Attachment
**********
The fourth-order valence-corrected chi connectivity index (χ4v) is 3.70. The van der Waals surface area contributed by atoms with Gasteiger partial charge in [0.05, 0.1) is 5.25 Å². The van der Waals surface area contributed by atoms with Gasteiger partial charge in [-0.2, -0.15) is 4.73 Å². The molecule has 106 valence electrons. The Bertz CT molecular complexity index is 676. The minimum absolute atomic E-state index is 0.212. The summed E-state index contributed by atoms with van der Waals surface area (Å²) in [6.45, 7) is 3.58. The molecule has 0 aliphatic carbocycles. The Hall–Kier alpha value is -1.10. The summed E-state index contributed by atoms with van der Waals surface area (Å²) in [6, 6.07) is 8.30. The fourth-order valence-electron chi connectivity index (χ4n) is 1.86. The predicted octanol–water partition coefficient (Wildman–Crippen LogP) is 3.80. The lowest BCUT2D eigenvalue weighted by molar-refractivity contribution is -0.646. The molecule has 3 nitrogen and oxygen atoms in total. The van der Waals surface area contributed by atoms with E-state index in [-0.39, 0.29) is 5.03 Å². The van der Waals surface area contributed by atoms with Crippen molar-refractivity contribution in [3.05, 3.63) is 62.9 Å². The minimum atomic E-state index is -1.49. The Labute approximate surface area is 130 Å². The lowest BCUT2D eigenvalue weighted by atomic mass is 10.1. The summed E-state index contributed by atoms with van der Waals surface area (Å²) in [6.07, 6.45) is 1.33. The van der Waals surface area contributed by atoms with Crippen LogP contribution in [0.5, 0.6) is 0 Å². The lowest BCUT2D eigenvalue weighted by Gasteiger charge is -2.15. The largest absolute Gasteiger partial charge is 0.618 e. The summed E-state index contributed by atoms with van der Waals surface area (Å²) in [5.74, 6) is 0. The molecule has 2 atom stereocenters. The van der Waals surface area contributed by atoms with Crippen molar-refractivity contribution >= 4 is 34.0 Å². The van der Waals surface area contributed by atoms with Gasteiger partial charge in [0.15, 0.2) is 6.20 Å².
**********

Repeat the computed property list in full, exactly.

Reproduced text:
The fourth-order valence-corrected chi connectivity index (χ4v) is 3.70. The van der Waals surface area contributed by atoms with Gasteiger partial charge in [0.05, 0.1) is 5.25 Å². The van der Waals surface area contributed by atoms with Gasteiger partial charge in [-0.2, -0.15) is 4.73 Å². The molecule has 106 valence electrons. The Bertz CT molecular complexity index is 676. The minimum absolute atomic E-state index is 0.212. The summed E-state index contributed by atoms with van der Waals surface area (Å²) in [6.45, 7) is 3.58. The molecule has 0 aliphatic carbocycles. The Hall–Kier alpha value is -1.10. The summed E-state index contributed by atoms with van der Waals surface area (Å²) in [6, 6.07) is 8.30. The fourth-order valence-electron chi connectivity index (χ4n) is 1.86. The predicted octanol–water partition coefficient (Wildman–Crippen LogP) is 3.80. The lowest BCUT2D eigenvalue weighted by molar-refractivity contribution is -0.646. The molecule has 3 nitrogen and oxygen atoms in total. The van der Waals surface area contributed by atoms with E-state index in [-0.39, 0.29) is 5.03 Å². The van der Waals surface area contributed by atoms with Crippen molar-refractivity contribution in [3.05, 3.63) is 62.9 Å². The minimum atomic E-state index is -1.49. The Labute approximate surface area is 130 Å². The lowest BCUT2D eigenvalue weighted by atomic mass is 10.1. The summed E-state index contributed by atoms with van der Waals surface area (Å²) in [6.07, 6.45) is 1.33. The van der Waals surface area contributed by atoms with Crippen LogP contribution in [0.5, 0.6) is 0 Å². The lowest BCUT2D eigenvalue weighted by Gasteiger charge is -2.15. The largest absolute Gasteiger partial charge is 0.618 e. The summed E-state index contributed by atoms with van der Waals surface area (Å²) in [5.74, 6) is 0. The molecule has 2 atom stereocenters. The van der Waals surface area contributed by atoms with Crippen molar-refractivity contribution >= 4 is 34.0 Å². The van der Waals surface area contributed by atoms with Gasteiger partial charge in [0.15, 0.2) is 6.20 Å².